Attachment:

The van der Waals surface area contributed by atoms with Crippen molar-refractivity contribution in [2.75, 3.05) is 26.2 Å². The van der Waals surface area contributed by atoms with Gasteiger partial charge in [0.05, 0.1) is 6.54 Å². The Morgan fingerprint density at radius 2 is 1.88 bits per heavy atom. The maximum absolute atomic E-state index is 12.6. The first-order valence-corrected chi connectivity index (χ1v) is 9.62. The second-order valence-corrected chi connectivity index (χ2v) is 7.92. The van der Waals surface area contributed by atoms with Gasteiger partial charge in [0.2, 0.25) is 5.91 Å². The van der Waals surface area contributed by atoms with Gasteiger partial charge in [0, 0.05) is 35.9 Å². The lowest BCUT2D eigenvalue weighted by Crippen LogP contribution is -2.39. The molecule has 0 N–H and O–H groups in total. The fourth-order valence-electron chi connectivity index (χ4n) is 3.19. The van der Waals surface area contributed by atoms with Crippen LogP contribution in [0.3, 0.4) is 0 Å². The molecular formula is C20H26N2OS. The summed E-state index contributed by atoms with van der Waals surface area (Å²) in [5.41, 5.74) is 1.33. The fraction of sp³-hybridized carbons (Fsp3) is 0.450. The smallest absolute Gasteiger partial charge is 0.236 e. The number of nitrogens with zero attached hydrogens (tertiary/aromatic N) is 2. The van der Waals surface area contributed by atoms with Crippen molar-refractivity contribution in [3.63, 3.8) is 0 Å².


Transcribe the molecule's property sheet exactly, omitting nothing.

The van der Waals surface area contributed by atoms with Crippen molar-refractivity contribution in [2.75, 3.05) is 26.2 Å². The van der Waals surface area contributed by atoms with Gasteiger partial charge in [0.05, 0.1) is 6.54 Å². The Morgan fingerprint density at radius 2 is 1.88 bits per heavy atom. The maximum absolute atomic E-state index is 12.6. The first-order valence-corrected chi connectivity index (χ1v) is 9.62. The second-order valence-corrected chi connectivity index (χ2v) is 7.92. The van der Waals surface area contributed by atoms with Gasteiger partial charge in [0.2, 0.25) is 5.91 Å². The van der Waals surface area contributed by atoms with Gasteiger partial charge in [0, 0.05) is 35.9 Å². The lowest BCUT2D eigenvalue weighted by Crippen LogP contribution is -2.39. The molecule has 0 N–H and O–H groups in total. The fourth-order valence-electron chi connectivity index (χ4n) is 3.19. The van der Waals surface area contributed by atoms with Crippen LogP contribution in [0.3, 0.4) is 0 Å². The molecular formula is C20H26N2OS. The summed E-state index contributed by atoms with van der Waals surface area (Å²) in [5.41, 5.74) is 1.33. The fraction of sp³-hybridized carbons (Fsp3) is 0.450. The smallest absolute Gasteiger partial charge is 0.236 e. The number of nitrogens with zero attached hydrogens (tertiary/aromatic N) is 2. The van der Waals surface area contributed by atoms with Crippen molar-refractivity contribution in [3.63, 3.8) is 0 Å².